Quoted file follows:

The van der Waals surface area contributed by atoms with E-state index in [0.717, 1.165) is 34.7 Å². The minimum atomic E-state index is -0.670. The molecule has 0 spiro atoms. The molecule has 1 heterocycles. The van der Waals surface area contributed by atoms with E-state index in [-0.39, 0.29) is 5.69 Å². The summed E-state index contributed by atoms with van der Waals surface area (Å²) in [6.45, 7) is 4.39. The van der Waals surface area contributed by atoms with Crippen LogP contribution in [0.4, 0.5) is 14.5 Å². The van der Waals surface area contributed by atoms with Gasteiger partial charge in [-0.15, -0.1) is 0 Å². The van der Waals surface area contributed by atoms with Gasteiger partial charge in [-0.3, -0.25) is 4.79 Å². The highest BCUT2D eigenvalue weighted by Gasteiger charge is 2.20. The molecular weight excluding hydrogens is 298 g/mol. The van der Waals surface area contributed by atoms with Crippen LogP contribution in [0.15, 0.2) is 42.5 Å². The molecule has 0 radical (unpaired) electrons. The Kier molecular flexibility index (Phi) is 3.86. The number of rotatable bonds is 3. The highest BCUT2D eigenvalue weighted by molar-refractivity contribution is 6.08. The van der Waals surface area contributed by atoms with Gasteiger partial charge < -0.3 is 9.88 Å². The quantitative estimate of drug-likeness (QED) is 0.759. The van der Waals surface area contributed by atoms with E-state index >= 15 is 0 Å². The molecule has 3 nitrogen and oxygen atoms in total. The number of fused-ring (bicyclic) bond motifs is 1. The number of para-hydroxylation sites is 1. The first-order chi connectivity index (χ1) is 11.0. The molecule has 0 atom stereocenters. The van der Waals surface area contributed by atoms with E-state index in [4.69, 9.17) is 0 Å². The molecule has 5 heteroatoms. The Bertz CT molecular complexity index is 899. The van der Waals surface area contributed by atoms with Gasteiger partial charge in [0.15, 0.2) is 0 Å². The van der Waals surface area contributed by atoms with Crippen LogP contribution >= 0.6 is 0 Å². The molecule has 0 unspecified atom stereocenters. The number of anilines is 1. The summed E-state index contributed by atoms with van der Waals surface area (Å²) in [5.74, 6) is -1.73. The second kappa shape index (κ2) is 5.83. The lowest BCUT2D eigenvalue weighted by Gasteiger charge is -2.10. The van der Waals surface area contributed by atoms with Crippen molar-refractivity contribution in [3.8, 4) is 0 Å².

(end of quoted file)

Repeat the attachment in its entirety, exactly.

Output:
The van der Waals surface area contributed by atoms with E-state index in [0.717, 1.165) is 34.7 Å². The minimum atomic E-state index is -0.670. The molecule has 0 spiro atoms. The molecule has 1 heterocycles. The van der Waals surface area contributed by atoms with E-state index in [-0.39, 0.29) is 5.69 Å². The summed E-state index contributed by atoms with van der Waals surface area (Å²) in [6.45, 7) is 4.39. The van der Waals surface area contributed by atoms with Crippen LogP contribution in [0.4, 0.5) is 14.5 Å². The van der Waals surface area contributed by atoms with Gasteiger partial charge in [-0.15, -0.1) is 0 Å². The van der Waals surface area contributed by atoms with Gasteiger partial charge in [-0.3, -0.25) is 4.79 Å². The highest BCUT2D eigenvalue weighted by Gasteiger charge is 2.20. The molecular weight excluding hydrogens is 298 g/mol. The van der Waals surface area contributed by atoms with Crippen LogP contribution in [0.15, 0.2) is 42.5 Å². The molecule has 0 radical (unpaired) electrons. The Kier molecular flexibility index (Phi) is 3.86. The number of rotatable bonds is 3. The highest BCUT2D eigenvalue weighted by molar-refractivity contribution is 6.08. The van der Waals surface area contributed by atoms with Gasteiger partial charge < -0.3 is 9.88 Å². The quantitative estimate of drug-likeness (QED) is 0.759. The van der Waals surface area contributed by atoms with E-state index >= 15 is 0 Å². The molecule has 3 nitrogen and oxygen atoms in total. The number of fused-ring (bicyclic) bond motifs is 1. The number of para-hydroxylation sites is 1. The first-order chi connectivity index (χ1) is 11.0. The molecule has 0 atom stereocenters. The van der Waals surface area contributed by atoms with E-state index in [4.69, 9.17) is 0 Å². The molecule has 5 heteroatoms. The Bertz CT molecular complexity index is 899. The van der Waals surface area contributed by atoms with Gasteiger partial charge in [0.15, 0.2) is 0 Å². The van der Waals surface area contributed by atoms with Crippen LogP contribution >= 0.6 is 0 Å². The molecule has 0 unspecified atom stereocenters. The number of anilines is 1. The summed E-state index contributed by atoms with van der Waals surface area (Å²) in [5.74, 6) is -1.73. The second kappa shape index (κ2) is 5.83. The lowest BCUT2D eigenvalue weighted by Gasteiger charge is -2.10. The van der Waals surface area contributed by atoms with Crippen molar-refractivity contribution in [3.8, 4) is 0 Å².